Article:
Supreme Court Skeptical of President's Recess-Appointments Argument

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Miguel Estrada
Miguel Estrada

The justices granted argument time to Senate Republican Leader Mitch McConnell, represented by Gibson Dunn's Estrada, whose own nomination to the D.C. Circuit by President George W. Bush was blocked by a Democratic filibuster. Estrada argued that the case "fundamentally is about who gets to decide whether the Senate is in recess, the Senate or the President? Our submission today is that the Senate gets to decide whether the Senate is in recess."

Estrada emphasized that the Journal of the Senate, the record of its official proceedings, states that the Senate was called to order and then adjourned on the disputed dates. That would be "conclusive, full stop," that the Senate was not in recess, he said.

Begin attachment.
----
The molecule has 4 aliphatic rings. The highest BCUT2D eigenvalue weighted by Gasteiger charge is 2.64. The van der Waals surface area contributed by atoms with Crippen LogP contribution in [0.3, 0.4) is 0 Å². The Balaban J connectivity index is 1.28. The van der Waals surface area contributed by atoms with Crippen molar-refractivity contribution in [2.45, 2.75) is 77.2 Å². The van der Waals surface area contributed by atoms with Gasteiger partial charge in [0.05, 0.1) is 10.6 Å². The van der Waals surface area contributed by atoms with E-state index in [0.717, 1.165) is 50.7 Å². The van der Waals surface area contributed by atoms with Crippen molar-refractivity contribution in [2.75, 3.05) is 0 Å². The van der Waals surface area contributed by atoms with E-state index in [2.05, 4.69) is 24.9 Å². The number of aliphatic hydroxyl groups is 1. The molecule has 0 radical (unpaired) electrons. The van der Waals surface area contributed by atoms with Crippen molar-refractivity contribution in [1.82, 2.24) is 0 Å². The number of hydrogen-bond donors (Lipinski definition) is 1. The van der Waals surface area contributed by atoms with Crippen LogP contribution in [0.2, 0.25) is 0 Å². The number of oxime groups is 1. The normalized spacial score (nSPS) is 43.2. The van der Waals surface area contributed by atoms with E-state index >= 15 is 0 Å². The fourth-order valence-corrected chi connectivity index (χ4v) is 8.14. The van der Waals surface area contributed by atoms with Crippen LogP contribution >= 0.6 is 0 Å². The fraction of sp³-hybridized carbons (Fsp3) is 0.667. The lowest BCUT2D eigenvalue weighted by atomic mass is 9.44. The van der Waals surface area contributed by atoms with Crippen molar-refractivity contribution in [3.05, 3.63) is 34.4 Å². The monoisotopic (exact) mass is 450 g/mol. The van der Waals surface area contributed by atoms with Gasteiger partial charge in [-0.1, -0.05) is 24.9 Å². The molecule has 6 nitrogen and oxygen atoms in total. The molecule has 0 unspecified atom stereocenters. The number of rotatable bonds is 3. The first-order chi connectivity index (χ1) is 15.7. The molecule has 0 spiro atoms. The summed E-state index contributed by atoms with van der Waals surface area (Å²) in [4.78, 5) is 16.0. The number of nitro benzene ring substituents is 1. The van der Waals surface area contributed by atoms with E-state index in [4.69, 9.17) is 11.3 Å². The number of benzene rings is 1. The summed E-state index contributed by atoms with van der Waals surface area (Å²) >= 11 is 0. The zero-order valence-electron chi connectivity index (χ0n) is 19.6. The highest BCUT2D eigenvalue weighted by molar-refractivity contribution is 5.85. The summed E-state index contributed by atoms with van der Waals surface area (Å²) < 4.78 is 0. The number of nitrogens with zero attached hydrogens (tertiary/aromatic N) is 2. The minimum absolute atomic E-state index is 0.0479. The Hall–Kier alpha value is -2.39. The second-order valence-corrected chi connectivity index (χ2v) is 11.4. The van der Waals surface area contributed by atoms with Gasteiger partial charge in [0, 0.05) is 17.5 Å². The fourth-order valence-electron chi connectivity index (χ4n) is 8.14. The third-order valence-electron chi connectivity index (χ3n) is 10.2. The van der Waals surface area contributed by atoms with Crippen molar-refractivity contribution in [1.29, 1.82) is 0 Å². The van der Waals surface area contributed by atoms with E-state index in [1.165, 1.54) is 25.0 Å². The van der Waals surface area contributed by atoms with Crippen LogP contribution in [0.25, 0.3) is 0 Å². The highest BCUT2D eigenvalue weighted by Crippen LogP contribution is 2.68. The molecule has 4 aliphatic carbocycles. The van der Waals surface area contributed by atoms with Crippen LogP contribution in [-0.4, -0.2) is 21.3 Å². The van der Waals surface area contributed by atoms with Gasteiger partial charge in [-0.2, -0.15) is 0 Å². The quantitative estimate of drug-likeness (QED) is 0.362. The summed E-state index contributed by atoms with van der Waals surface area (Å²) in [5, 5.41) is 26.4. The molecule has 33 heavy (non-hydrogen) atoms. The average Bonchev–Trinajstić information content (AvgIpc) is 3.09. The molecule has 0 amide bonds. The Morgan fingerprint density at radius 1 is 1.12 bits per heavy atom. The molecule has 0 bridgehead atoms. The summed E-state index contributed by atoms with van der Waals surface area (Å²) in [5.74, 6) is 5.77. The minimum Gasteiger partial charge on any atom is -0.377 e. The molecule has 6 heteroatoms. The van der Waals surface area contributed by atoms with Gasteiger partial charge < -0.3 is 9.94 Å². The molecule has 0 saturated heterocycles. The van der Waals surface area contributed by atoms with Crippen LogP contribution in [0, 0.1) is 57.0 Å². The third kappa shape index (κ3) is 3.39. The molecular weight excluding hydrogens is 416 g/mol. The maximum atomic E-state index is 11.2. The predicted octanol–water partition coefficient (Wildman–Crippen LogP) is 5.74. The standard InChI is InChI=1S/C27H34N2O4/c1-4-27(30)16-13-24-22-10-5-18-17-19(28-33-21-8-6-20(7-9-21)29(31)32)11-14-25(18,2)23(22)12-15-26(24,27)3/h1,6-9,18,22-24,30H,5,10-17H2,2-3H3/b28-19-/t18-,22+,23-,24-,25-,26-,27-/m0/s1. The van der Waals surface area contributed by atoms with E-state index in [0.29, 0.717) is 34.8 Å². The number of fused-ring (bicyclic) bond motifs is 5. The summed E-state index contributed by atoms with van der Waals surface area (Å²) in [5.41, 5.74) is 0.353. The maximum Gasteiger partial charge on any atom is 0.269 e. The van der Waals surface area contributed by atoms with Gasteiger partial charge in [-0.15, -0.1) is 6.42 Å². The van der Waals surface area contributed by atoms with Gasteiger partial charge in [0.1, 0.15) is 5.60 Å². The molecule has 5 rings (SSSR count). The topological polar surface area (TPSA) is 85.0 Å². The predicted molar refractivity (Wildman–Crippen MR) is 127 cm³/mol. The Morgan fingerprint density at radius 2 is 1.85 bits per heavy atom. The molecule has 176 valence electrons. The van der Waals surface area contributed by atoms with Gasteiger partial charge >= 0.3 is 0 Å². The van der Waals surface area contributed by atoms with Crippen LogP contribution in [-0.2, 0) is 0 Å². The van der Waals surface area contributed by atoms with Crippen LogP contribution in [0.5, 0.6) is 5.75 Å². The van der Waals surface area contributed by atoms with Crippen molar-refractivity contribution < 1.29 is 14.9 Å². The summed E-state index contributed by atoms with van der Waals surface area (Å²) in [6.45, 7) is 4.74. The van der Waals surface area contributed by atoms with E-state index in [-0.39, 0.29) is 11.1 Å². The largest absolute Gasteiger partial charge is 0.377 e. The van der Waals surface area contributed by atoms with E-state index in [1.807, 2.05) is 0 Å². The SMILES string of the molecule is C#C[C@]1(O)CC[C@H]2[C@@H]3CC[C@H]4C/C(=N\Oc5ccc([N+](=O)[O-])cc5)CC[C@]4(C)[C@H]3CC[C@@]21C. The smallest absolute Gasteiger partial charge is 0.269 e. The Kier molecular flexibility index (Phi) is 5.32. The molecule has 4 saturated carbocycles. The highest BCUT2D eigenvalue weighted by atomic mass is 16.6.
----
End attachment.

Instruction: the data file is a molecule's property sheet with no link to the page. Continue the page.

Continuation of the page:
"There is no power in the Constitution to use the Recess Appointments Clause to overcome the opposition of the Senate to the president's nominees," said Estrada. "And for all that we hear about today—which has to do with how the heaven will fall, and the parade of horribles—there is no parade, and there is no horrible. The only thing that will happen is that the president, heaven help us, will be forced to comply with the advice and consent that the Appointments Clause actually calls for."

Contact Marcia Coyle at mcoyle@alm.com.

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    Recess appointments are obsolete. With jet travel and instant telecommunications, the Senate is never unable to advise and consent -- barring catastrophes such as full-scale war, electomagnetic storm, major asteroid strike, etc. Besides, requiring presidents to confer with Senators before nominating appointees will appropriately assure the citizenry that communists and facists never get within 10 miles of real power.

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